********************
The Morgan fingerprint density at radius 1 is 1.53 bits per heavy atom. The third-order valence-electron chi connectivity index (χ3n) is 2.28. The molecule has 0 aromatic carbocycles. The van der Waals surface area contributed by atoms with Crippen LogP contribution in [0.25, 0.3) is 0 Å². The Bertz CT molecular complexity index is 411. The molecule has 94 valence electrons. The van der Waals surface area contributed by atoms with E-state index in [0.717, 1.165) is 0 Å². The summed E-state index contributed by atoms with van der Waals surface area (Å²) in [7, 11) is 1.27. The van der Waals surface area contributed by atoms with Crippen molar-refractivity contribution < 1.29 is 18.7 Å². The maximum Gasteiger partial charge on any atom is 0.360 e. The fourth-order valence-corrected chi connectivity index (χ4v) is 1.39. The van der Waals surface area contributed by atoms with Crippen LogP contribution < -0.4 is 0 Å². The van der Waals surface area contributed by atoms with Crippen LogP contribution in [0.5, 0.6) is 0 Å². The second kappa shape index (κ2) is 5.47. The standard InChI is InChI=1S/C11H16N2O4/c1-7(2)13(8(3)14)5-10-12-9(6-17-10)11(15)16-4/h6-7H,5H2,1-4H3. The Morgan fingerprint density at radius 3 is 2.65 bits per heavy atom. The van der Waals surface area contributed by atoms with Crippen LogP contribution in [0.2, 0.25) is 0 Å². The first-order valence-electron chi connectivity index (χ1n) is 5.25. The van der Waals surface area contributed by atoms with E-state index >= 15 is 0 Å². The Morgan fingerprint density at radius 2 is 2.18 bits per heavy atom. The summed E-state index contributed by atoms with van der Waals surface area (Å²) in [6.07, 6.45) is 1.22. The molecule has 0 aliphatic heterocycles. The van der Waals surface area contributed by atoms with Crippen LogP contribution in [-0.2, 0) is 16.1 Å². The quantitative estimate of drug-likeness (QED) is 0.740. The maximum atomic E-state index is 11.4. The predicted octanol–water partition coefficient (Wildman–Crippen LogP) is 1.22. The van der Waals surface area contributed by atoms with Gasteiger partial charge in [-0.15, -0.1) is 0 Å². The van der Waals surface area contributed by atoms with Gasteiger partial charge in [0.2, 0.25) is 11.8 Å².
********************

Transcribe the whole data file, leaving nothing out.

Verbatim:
The Morgan fingerprint density at radius 1 is 1.53 bits per heavy atom. The third-order valence-electron chi connectivity index (χ3n) is 2.28. The molecule has 0 aromatic carbocycles. The van der Waals surface area contributed by atoms with Crippen LogP contribution in [0.25, 0.3) is 0 Å². The Bertz CT molecular complexity index is 411. The molecule has 94 valence electrons. The van der Waals surface area contributed by atoms with E-state index in [0.717, 1.165) is 0 Å². The summed E-state index contributed by atoms with van der Waals surface area (Å²) in [7, 11) is 1.27. The van der Waals surface area contributed by atoms with Crippen molar-refractivity contribution < 1.29 is 18.7 Å². The maximum Gasteiger partial charge on any atom is 0.360 e. The fourth-order valence-corrected chi connectivity index (χ4v) is 1.39. The van der Waals surface area contributed by atoms with Crippen LogP contribution < -0.4 is 0 Å². The van der Waals surface area contributed by atoms with Crippen LogP contribution in [0.5, 0.6) is 0 Å². The second kappa shape index (κ2) is 5.47. The standard InChI is InChI=1S/C11H16N2O4/c1-7(2)13(8(3)14)5-10-12-9(6-17-10)11(15)16-4/h6-7H,5H2,1-4H3. The Morgan fingerprint density at radius 3 is 2.65 bits per heavy atom. The van der Waals surface area contributed by atoms with Crippen LogP contribution in [0.2, 0.25) is 0 Å². The first-order valence-electron chi connectivity index (χ1n) is 5.25. The van der Waals surface area contributed by atoms with E-state index >= 15 is 0 Å². The Morgan fingerprint density at radius 2 is 2.18 bits per heavy atom. The summed E-state index contributed by atoms with van der Waals surface area (Å²) in [6.07, 6.45) is 1.22. The molecule has 0 aliphatic heterocycles. The van der Waals surface area contributed by atoms with Crippen LogP contribution in [-0.2, 0) is 16.1 Å². The quantitative estimate of drug-likeness (QED) is 0.740. The maximum atomic E-state index is 11.4. The predicted octanol–water partition coefficient (Wildman–Crippen LogP) is 1.22. The van der Waals surface area contributed by atoms with Gasteiger partial charge in [-0.15, -0.1) is 0 Å². The van der Waals surface area contributed by atoms with Gasteiger partial charge in [0.2, 0.25) is 11.8 Å².